Healthcare Specialized Electives (6 credits)

Choose two (2) courses (6 credits) from the following approved electives. 

Credits:

3

Description:

Introduces students to a wide range of current innovations as well as innovations that are expected in the future. The course builds students' skills to anticipate, adopt and manage innovation in healthcare. It covers innovation in the organization and delivery of healthcare services as well as in the pharmaceuticals, biotechnology, medical devices, and healthcare information technology. In particular, the course explores how innovation happens -- i.e., how players across the healthcare industry create, identify, pursue, and support or impede opportunities for innovation.

Prerequisites:

HLTH 701 or HLTH 705

Credits:

3

Description:

This course prepares students to plan, lead," manage and improve primary care and other ambulatory patient care services (""APC"") toward achieving the ""Triple Aim"" of better population health\"

Prerequisites:

HLTH-701 or HLTH-705

Credits:

3

Description:

The health and wellbeing of people throughout the world are challenged by many factors. To highlight those factors and what is being done to address them, this course focuses on global health problems and needs, including those related to infectious and chronic diseases, injuries, mental illness and substance abuse, and complex emergencies such as natural disasters and war, with particular attention to women, children and families. It also review critical global health-related policy issues such as poverty, population growth, the food and nutrition crisis, water wars, environmental degradation and climate change. Among the assignments, students write papers on specific global health problems and needs and identify healthcare and health-related organizations and financial resources in selected countries that are addressing the problems and needs. The course closes by examining the challenges of how to prioritize the deployment of scarce resources and mobilize citizens, governments and for-profit and non-profit organizations to enhance people's health and wellbeing and save civilization.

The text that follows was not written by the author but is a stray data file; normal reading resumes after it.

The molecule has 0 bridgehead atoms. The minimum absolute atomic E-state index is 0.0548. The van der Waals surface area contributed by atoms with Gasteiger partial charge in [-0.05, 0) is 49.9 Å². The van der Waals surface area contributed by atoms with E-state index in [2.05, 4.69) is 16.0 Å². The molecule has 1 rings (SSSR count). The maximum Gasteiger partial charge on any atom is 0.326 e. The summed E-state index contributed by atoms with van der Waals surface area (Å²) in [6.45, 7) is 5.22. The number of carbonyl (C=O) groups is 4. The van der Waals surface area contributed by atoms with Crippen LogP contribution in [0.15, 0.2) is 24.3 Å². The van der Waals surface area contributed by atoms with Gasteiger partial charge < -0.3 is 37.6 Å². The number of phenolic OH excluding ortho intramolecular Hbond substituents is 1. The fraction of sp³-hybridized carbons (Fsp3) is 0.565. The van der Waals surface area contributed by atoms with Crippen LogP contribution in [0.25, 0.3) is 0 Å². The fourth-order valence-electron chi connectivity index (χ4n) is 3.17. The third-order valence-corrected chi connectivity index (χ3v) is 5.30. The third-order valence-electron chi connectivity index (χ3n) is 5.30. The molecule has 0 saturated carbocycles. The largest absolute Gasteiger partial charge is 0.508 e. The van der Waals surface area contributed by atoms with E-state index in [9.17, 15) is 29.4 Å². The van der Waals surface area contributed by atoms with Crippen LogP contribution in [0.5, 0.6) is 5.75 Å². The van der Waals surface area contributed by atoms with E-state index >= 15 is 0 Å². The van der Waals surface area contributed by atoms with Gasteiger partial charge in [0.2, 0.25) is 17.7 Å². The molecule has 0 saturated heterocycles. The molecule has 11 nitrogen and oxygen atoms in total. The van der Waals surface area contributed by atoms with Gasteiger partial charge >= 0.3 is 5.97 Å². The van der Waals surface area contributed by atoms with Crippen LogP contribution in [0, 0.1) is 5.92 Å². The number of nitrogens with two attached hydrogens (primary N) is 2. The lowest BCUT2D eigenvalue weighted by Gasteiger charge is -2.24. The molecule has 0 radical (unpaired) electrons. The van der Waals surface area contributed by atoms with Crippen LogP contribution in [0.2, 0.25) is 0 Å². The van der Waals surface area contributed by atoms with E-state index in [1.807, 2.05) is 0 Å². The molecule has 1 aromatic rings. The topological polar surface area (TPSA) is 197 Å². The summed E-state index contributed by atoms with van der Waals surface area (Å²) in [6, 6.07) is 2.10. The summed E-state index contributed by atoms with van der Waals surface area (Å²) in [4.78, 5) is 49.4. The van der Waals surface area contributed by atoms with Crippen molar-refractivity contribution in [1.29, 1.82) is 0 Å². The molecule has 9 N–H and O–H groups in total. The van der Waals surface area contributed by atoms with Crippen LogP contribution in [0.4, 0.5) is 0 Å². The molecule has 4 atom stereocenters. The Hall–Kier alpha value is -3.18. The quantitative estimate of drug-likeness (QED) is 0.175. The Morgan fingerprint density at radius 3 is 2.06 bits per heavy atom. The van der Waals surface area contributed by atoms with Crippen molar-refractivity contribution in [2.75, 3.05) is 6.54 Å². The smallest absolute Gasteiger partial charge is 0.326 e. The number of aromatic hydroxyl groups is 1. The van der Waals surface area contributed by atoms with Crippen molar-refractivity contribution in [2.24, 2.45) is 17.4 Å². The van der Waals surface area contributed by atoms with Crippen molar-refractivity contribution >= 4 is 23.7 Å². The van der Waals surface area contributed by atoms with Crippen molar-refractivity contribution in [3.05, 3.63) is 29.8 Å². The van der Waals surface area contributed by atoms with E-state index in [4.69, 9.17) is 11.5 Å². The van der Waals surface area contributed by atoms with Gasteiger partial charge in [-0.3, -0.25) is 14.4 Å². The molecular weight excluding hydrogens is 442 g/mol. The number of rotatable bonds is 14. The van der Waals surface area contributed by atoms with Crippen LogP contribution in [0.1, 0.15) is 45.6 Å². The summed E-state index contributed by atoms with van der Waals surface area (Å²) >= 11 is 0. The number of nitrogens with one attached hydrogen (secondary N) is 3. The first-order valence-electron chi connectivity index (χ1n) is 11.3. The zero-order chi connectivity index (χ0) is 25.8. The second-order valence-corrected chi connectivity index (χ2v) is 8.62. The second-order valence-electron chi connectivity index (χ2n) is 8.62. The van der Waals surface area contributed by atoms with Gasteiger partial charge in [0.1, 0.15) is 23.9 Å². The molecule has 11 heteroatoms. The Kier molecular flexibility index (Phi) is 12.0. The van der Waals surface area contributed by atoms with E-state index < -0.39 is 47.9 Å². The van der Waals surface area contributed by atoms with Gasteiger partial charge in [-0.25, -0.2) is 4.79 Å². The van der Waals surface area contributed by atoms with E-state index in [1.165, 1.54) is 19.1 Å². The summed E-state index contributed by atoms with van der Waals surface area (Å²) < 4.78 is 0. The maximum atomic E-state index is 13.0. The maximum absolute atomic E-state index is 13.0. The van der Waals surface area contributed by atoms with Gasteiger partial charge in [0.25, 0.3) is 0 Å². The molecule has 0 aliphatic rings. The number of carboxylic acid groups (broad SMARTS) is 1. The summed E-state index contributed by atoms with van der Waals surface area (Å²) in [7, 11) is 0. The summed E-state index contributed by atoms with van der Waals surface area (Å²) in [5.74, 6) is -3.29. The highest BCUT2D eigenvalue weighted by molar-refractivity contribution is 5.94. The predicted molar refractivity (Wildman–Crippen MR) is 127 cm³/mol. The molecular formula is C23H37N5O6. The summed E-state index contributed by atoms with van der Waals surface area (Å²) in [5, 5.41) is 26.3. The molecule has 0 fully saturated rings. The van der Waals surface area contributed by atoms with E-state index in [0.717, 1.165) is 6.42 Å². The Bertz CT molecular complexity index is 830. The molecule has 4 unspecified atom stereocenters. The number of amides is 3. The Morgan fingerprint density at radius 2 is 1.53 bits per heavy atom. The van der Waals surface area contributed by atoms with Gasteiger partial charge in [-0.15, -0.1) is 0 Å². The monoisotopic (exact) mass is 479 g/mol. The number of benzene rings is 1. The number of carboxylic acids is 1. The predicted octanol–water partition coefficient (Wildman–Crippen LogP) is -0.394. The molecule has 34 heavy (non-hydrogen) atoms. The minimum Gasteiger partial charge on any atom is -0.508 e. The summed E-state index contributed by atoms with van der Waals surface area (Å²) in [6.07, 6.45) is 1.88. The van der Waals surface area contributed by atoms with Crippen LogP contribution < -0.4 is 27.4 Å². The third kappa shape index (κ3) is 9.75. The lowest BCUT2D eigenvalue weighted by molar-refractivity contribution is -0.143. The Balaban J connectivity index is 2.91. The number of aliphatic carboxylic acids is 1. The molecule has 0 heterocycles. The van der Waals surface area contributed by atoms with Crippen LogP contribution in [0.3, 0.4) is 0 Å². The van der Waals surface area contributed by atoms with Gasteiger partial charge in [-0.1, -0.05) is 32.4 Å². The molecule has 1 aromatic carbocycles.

Prerequisites:

HLTH 810 or HLTH 831

Credits:

3

Description:

Builds student competencies in the improvement and assurance of the quality and safety of healthcare services. This course builds on the principles, concepts, tools, and analytic methods addressed in the pre-requisite Core II course," ""Quality\"

Prerequisites:

Take HLTH-701;

Credits:

1.00- 3.00

Description:

This is a student-initiated directed study project. The student and faculty advisor must concur on a written proposal and final report, and the project must be approved by the Dean of Academic Affairs prior to registration.

 

Construct the Big Picture (7 credits)

 

Prerequisites:

Take MBA-701, MBA-710, MBA-721, MBA-730, and SBS-700

Credits:

1

Description:

This course involves synthesizing and applying the content from Values Based Decision Making through two deliverables, both of which require reflection on the MBA experience. Students will consider the external clients they have worked with in their client oriented classes and the MBA curriculum through an ethical lens. They will focus on identifying organization-based ethical issues and values, applying ethical frameworks to analyze them, and making an argument as leaders or managers for an ethical solution. This course will offer application and synthesis, taught towards the end, allowing students to creatively apply ethical perspectives to what they learned in the MBA.

Prerequisites:

MBA students only. SBS-700, MBA-701, MBA-710, MBA-615(or SBS 603), MBA-625(or SBS 604), MBA-635, MBA-640(or ACCT 800,) MBA-650, MBA-660, MBA-720(or MBA-721), MBA-730, and MBA-745(may be taken concurrently)

Credits:

3

Description:

This course introduces students to the fundamentals of the global business environment in a way specifically relevant to innovation in world-class clusters. The course has a three-part format: 1. global business fundamentals; 2. opportunity recognition, validation and planning; and 3. experiential term group project in the elaboration of a proposed innovation. Global business fundamentals include the complexities of operating in the international economic environment, the theory and practice of trade, the global integration and local responsiveness of the multinational firm, the internationalization decision of firms, as well as the different modes of entry.

Prerequisites:

SBS-700, MBA-701, MBA-710, MBA-615(or SBS 603), MBA-625(or SBS 604), MBA-635, MBA-640(or ACCT 800,) MBA-650, MBA-660, MBA-720(or MBA-721), MBA-730, and MBA-745(may be taken concurrently)

Credits:

3

Description:

Students engage in a variety of learning activities, such as case studies, computer simulations, examinations, project reports, and most especially, experiential exercises involving competition. Students will develop a multi-functional general management perspective. The course is designed to help students integrate and apply their knowledge and techniques learned in the core courses of the MBA program into an overall view of the firm, evaluate the environment, and speculate on the future direction of the organization. Students will also learn about the principal concepts, frameworks, and techniques of strategic management, they will develop the capacity for strategic thinking, and they will examine the organizational and environmental contexts in which strategic management unfolds. This course will make extensive use of experiential activities and projects designed to get students to experience the dynamics of competition right in the classroom.